Skip Navigation

News Release

Monroe County farm takes top conservation honor, Brooke and Pendleton Counties also rank

Rebecca Haddix

News Release # 17-055

SUTTON, W.Va. – Winners of the 2017 West Virginia Conservation Farm of the Year were recently announced at the West Virginia Conservation Partnership Conference in Flatwoods. Top honors went to Little Brown Cow Dairy Farm, second place went to Family Roots Farm, while Carr Farm took third.  

Little Brown Cow Dairy Farm, a certified organic grass-based dairy in Hans Creak Valley of Monroe County, is owned and operated by Aaron and Tara Helmick. The Helmicks have been in business since 2010 and occupy approximately 425 acres of leased or owned land. They milk approximately 150 Jersey crossed cows.

From the beginning, the Helmicks have paid attention to the overall environmental health of the property while striving to maximize productivity and profitability. Each decision they make is based on these principles.

With the help of the Greenbrier Valley Conservation District (GVCD), the West Virginia Conservation Agency (WVCA) and the Natural Resources Conservation Service (NRCS), the Helmicks have participated in various cost-share programs implementing conservation practices such as exclusion fencing, pipeline and water troughs, nutrient management, cover crops and riparian buffers.

Aaron and Tara have three children, Andrew, Lainey and Graham. Little Brown Cow Dairy Farm will receive a $1,000 check, a plaque and 200 hours use of a John Deere tractor from Middletown Tractor Sales in Fairmont.

Family Roots Farm is a seven-generation diversified crop, poultry and maple syrup operation located outside of Wellsburg in Brooke County. It is owned and operated by Fred and Cathy Hervey and is operated by their daughter and son-in-law, Charlie and Britney Hervey-Farris. The farming operation was established by Charlie and Britney in 2012. It started out with one acre of sweet corn and 100 tapped maple trees. Since then, they have expanded to include 1,000 taps for maple production, eight acres of various fruits and vegetables, two high tunnels, a pick-your-own strawberry patch, pasture poultry and pigs. Family Roots Farm works as a family and feels it is important to share the farm experience with others. Family Roots Farm is also recognized as a West Virginia Century Farm.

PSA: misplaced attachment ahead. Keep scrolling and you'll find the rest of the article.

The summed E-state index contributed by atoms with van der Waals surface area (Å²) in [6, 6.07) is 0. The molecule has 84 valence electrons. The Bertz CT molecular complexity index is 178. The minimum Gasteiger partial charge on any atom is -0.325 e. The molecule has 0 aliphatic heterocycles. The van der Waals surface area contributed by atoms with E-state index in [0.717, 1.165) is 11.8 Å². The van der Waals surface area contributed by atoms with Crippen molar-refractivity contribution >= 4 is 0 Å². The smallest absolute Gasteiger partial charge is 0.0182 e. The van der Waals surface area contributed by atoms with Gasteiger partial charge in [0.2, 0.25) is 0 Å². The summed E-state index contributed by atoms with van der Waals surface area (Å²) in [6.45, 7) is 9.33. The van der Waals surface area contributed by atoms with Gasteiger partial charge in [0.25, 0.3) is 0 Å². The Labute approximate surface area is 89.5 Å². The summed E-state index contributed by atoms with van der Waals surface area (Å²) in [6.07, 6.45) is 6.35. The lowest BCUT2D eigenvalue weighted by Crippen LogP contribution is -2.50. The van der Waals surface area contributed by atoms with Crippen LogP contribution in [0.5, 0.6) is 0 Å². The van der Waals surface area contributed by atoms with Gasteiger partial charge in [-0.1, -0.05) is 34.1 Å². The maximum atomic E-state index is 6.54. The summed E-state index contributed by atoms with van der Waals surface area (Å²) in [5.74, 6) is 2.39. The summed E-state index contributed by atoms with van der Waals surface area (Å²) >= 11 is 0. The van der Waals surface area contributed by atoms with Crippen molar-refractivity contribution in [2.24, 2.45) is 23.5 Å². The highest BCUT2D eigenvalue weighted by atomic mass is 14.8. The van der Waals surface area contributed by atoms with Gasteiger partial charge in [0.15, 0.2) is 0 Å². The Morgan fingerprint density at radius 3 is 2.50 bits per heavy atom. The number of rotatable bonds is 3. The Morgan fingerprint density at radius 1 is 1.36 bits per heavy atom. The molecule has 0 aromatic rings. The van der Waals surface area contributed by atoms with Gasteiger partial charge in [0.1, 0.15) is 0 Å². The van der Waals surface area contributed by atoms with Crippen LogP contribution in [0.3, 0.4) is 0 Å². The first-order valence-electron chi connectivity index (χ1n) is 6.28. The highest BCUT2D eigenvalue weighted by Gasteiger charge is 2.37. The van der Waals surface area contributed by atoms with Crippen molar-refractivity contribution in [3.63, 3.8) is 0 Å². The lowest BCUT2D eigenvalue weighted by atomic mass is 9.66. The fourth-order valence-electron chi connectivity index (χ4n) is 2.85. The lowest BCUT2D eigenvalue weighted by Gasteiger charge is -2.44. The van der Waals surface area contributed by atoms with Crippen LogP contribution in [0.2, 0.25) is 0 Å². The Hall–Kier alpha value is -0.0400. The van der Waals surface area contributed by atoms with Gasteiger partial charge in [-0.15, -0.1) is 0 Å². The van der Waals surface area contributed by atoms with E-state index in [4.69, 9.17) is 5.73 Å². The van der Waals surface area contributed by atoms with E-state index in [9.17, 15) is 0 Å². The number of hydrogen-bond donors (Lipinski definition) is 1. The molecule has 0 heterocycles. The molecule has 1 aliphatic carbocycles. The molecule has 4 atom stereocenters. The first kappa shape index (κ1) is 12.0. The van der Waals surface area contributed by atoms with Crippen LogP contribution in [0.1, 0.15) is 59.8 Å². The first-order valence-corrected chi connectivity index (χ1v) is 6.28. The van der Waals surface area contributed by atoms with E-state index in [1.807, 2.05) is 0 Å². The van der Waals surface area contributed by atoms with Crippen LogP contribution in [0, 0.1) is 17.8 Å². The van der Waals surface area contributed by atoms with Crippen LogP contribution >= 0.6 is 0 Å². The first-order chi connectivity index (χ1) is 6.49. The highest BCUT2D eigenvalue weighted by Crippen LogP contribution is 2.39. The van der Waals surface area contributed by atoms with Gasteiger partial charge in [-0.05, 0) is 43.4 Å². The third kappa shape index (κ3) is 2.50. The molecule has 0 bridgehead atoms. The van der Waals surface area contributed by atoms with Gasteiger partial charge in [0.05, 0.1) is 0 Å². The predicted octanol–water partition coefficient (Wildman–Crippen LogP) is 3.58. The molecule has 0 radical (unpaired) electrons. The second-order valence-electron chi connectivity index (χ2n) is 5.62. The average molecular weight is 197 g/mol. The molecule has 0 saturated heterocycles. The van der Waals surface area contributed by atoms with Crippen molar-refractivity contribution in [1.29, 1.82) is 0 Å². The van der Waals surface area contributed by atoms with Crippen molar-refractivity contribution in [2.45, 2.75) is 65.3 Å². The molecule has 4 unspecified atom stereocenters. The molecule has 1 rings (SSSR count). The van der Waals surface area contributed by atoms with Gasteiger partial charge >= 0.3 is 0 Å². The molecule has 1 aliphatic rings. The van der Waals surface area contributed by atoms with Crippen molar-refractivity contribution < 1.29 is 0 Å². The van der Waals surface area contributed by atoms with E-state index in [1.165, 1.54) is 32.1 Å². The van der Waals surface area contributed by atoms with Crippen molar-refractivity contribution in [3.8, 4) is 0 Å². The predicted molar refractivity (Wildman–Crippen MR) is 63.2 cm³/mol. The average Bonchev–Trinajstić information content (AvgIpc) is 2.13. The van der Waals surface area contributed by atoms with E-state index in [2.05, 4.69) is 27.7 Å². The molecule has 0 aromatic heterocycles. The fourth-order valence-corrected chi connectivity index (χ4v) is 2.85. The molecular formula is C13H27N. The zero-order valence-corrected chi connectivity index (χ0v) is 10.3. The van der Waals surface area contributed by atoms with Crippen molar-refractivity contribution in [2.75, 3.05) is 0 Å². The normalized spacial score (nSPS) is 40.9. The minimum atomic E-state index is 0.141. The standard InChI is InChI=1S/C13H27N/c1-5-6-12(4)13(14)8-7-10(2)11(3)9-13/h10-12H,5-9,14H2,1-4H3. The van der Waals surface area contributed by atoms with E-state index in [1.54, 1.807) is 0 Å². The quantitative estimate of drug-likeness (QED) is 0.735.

Located in the Seneca Rocks area of Pendleton County, Carr Farm is a third-generation cow-calf and sheep operation. Owned and operated by Roy and Lois Carr, the farm includes 180 acres of owned land and 310 acres of rented property. The farm was established in the late 1800s and handed down through the Kisamore family. The Carr’s purchased the farm in 1993, and it remains a family operation today with Roy and Lois, their son Doug, his wife Joanie, and their children Tyler and Jamie.


Some of the conservation practices they’ve implemented on their farm include prescribed grazing, pasture and hayland planting, pasture division fence, critical area planting and forage harvest management.  The Carr’s are true stewards of the land and enjoy extending their hospitality and love of agriculture with all who visit their farm.

 “All three of the farms exemplify the best in conservation practices, and the competition was very close,” said West Virginia Commissioner of Agriculture, Kent Leonhardt. “The fact that three diverse farms were so close speaks well of the conservation programs being implemented in the state of West Virginia and speaks to the unity that’s developing in our state. It’s a real privilege for me to be the commissioner of agriculture and the chairman of the state conservation committee because such great things in conservation are happening in our state.”

The West Virginia Conservation Awards Council honored this year’s recipients at an awards luncheon during the West Virginia Conservation Partnership Conference in Flatwoods.

To be in the running for West Virginia Conservation Farm of the Year, each farm first had to win at the County, District and Area levels. A panel of judges consisting of Commissioner Leonhardt and officials from WVCA, NRCS, Farm Service Agency, State Conservation Committee, West Virginia Division of Forestry, West Virginia University Extension Service, and WVU’s Davis College of Agriculture Natural Resources and Design, toured each farm over the summer and ranked them based on the implementation of conservation plans and community-based services.